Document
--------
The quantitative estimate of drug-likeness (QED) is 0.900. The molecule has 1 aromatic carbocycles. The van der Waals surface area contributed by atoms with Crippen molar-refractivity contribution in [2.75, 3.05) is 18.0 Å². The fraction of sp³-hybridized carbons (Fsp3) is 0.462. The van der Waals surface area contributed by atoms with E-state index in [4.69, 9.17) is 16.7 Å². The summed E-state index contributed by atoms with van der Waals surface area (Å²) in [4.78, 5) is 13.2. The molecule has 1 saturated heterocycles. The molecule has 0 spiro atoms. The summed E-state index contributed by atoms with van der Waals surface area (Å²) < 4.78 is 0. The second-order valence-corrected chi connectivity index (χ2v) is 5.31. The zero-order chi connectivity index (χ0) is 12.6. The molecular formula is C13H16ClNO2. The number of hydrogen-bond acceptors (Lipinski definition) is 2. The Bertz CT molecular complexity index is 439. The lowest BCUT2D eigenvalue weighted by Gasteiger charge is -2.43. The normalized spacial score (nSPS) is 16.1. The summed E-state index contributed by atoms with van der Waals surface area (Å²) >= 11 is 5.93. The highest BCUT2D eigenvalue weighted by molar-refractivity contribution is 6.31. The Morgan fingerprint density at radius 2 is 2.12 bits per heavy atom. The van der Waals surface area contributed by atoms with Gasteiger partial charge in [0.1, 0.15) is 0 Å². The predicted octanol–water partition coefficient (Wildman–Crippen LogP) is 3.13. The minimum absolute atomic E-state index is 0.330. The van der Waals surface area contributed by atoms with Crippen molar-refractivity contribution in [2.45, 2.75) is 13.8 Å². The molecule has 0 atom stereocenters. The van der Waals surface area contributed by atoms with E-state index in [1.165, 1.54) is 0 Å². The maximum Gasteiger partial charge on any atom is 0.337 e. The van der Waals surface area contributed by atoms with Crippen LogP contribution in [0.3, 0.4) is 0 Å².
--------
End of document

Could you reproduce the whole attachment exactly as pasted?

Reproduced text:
The quantitative estimate of drug-likeness (QED) is 0.900. The molecule has 1 aromatic carbocycles. The van der Waals surface area contributed by atoms with Crippen molar-refractivity contribution in [2.75, 3.05) is 18.0 Å². The fraction of sp³-hybridized carbons (Fsp3) is 0.462. The van der Waals surface area contributed by atoms with E-state index in [4.69, 9.17) is 16.7 Å². The summed E-state index contributed by atoms with van der Waals surface area (Å²) in [4.78, 5) is 13.2. The molecule has 1 saturated heterocycles. The molecule has 0 spiro atoms. The summed E-state index contributed by atoms with van der Waals surface area (Å²) < 4.78 is 0. The second-order valence-corrected chi connectivity index (χ2v) is 5.31. The zero-order chi connectivity index (χ0) is 12.6. The molecular formula is C13H16ClNO2. The number of hydrogen-bond acceptors (Lipinski definition) is 2. The Bertz CT molecular complexity index is 439. The lowest BCUT2D eigenvalue weighted by Gasteiger charge is -2.43. The normalized spacial score (nSPS) is 16.1. The summed E-state index contributed by atoms with van der Waals surface area (Å²) >= 11 is 5.93. The highest BCUT2D eigenvalue weighted by molar-refractivity contribution is 6.31. The Morgan fingerprint density at radius 2 is 2.12 bits per heavy atom. The van der Waals surface area contributed by atoms with Gasteiger partial charge in [0.1, 0.15) is 0 Å². The predicted octanol–water partition coefficient (Wildman–Crippen LogP) is 3.13. The minimum absolute atomic E-state index is 0.330. The van der Waals surface area contributed by atoms with Crippen molar-refractivity contribution in [2.45, 2.75) is 13.8 Å². The molecule has 0 atom stereocenters. The van der Waals surface area contributed by atoms with E-state index in [1.165, 1.54) is 0 Å². The maximum Gasteiger partial charge on any atom is 0.337 e. The van der Waals surface area contributed by atoms with Crippen LogP contribution in [0.3, 0.4) is 0 Å².